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News >  Idaho

Commissioners want out of beach lawsuit

The Kootenai County Commission wants nothing to do with Coeur d’Alene’s lawsuit about who owns Sanders Beach, and fears the county’s involvement might expose taxpayers to lawsuits and unwanted costs.

But county Prosecutor Bill Douglas said that, as an independently elected official, the decision is his. The mission of the prosecutor is to protect residents’ interests, Douglas said, and that means ensuring violence doesn’t escalate on the popular beach stretching between 12th and 15th streets. The best way to do that is to clarify the high-water mark.

“I’m staying in,” Douglas said. “I have the authority to do that. I feel this is a righteous complaint. I’m interested in maintaining the peace and ensuring property disputes don’t escalate into raging violence.”

Coeur d’Alene and the county are asking a court to once and for all determine the legal high-water mark on Sanders Beach. The high-water mark shows where private land ends and where publicly owned water begins, which would determine whether the beach is public or private.

The lawsuit names the Sanders Beach homeowners between 12th and 15th streets, the Sanders Beach Preservation Association that advocates for public use and the Idaho Department of Lands – parties that have stakes in the location of the high-water mark.

On Monday, retired Judge James Judd, who was selected by the state Supreme Court to hear the lawsuit, rejected a motion made by the Sanders Beach Preservation Association to keep the state Land Board from giving up the lakeshore above 2,128 feet to the private property owners.

Judd said the Land Board has authority to disclaim the title to that portion of the beach but doing so wouldn’t decide the location of the high-water mark. Judd said a court must make that determination.

An update on the Sanders Beach lawsuit is on the Land Board’s agenda for today’s monthly meeting in Boise. Deputy Attorney General Nick Krema wasn’t available for comment, but most people involved in the lawsuit said it’s doubtful the board would take any action on dismissing the titles without first having a hearing.

Each summer the conflict between Sanders Beach homeowners and other users of the sandy shoreline gets more heated, occasionally erupting into physical fights and verbal disputes. The city and county want the court to determine the high-water mark so there is no longer any question about the beach’s ownership.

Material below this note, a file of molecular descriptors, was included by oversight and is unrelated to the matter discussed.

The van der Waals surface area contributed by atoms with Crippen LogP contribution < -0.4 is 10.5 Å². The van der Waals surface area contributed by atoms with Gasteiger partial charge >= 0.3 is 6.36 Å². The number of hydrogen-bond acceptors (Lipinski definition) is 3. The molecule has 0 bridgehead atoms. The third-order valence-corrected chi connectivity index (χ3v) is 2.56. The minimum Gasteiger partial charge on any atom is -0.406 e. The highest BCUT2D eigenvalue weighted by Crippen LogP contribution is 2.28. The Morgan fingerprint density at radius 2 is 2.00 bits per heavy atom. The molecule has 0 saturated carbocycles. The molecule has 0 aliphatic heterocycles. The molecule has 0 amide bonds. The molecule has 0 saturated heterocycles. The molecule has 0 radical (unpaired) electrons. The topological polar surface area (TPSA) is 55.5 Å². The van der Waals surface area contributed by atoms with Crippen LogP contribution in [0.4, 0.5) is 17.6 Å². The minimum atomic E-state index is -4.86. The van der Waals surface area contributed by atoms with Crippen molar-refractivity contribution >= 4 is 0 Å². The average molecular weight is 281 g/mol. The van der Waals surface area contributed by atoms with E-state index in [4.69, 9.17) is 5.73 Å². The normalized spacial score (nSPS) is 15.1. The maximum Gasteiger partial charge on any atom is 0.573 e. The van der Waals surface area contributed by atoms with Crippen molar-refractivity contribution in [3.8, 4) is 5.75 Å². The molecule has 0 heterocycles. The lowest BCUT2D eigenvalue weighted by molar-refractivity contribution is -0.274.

Last month, in the first court hearing, Judd said the county needs to move fast to “prevent anarchy” in the approaching summer months. Another hearing is scheduled for March 24-25.

Commission Chairman Gus Johnson said he understands the city’s plight but doesn’t believe the county has any businesses in the dispute, especially since it poses a financial risk for county taxpayers.

The commission on Friday sent a letter to Douglas stating that the county’s insurance company won’t provide coverage if the county is sued for damages stemming from the lawsuit. For example, if a judge determines that the beach is privately owned, then landowners could sue the county for damages such as attorney fees.

“This decision could potentially have a significant fiscal impact on the taxpayers of this County,” said the letter signed by Johnson and fellow Commissioners Katie Brodie and Rick Currie.

Douglas said that a 1979 state Supreme Court decision gives the county prosecutor the ability to bring a lawsuit to represent all county residents in matters of public property. He added that county sheriff’s deputies also can provide backup to Coeur d’Alene Police officers if there is a dispute on the beach or anywhere else in the city limits.

Another interest the county has is with property tax assessments.

Local attorney John Magnuson, who represents the majority of the Sanders Beach homeowners, said that the commission recognizes that the lawsuit is “utterly baseless.”

He said if the pending lawsuit clouds the title to his client’s property, making it difficult to sell, than someone will have to pay. And that would be the county and city.

Johnson added that he personally doesn’t believe there is any dispute over who owns the beach. As a child, he said, he used to bike to Sanders Beach to swim, knowing that was allowable only because the property owners gave the public permission to use the beach.

“People abused it,” Johnson said about the garbage and noise that disturbs the homeowners. “It’s not like the old Coeur d’Alene anymore.”

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